On-ear, in-ear, over-ear and everything else you need to know
Nikon J1 review
What is it:
One of Nikon's first mirrorless compact system cameras, offering the quality and interchangeable lens functionality of a DSLR camera in a more compact body.
What's great: Stylish, compact and easy to use interchangeable lens system with great image quality at its heart.
What's not: Frustrating omissions and oversights make it tricky for more manual photography, there's no accessory port and it's slightly on the pricey side.
Bottom line: The J1 is a great introduction to a more sophisticated level of photography for beginners upgrading from a compact, but seasoned photographers will find it poorly set up for easy access to manual controls, and its lack of accessory port frustrating.
Nikon has joined the compact system party later than the likes of Olympus, Panasonic and Sony, but it's come out swinging with two cameras that it reckons are worth the wait, the J1 and the V1. Starting from £549 for a single lens kit, the J1 is the more affordable of the two.
Nikon has put ease of use and image quality at the forefront of its vision for the J1, and the Nikon 1 compact system as a whole. The J1 is strongly aimed at the more entry-level end of the market, making it a camera for those looking to move up from a compact or bridge, but aren't keen on the bulk of a DSLR.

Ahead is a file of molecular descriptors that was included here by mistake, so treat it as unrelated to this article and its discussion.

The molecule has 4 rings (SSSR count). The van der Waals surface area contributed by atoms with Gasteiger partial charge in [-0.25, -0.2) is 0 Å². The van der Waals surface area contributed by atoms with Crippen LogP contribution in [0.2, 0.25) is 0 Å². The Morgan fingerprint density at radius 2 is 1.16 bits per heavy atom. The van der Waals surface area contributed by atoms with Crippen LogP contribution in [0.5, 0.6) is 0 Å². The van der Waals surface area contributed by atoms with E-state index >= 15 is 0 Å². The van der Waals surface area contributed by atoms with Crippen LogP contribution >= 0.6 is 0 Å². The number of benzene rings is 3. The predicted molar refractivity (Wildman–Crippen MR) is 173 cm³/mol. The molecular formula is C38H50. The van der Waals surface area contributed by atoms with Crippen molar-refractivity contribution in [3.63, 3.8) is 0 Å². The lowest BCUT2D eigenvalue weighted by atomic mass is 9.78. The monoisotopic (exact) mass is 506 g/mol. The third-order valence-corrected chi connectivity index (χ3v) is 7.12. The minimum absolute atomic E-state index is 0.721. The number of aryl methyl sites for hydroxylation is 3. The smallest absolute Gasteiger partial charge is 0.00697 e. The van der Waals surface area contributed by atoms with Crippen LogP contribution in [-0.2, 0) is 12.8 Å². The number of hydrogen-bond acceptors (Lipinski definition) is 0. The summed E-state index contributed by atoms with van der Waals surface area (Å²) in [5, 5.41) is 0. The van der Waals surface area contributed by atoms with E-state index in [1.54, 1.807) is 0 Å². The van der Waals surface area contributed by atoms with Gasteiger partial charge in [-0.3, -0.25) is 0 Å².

The Nikon 1 system keeps its compact-form factor by, like other comparable systems, getting rid of the mirrors inside the camera body. It features Nikon's new smaller CX-format sensor - a sensor also smaller to that of its compact system rivals - but one that has been thoughtfully combined with a 10-megapixel resolution to offer a good balance between great image quality and speed.
In fact, Nikon claims its compact system offers the fastest autofocus in the world - and we'll vouch for its speed. Using a new hybrid system alongside a new EXPEED 3 image engine, it brings together two types of AF detection resulting in ultra-quick focusing so you'll never miss a shot. It's so fast, in fact, you can get full-resolution continuous shooting at up to 60fps.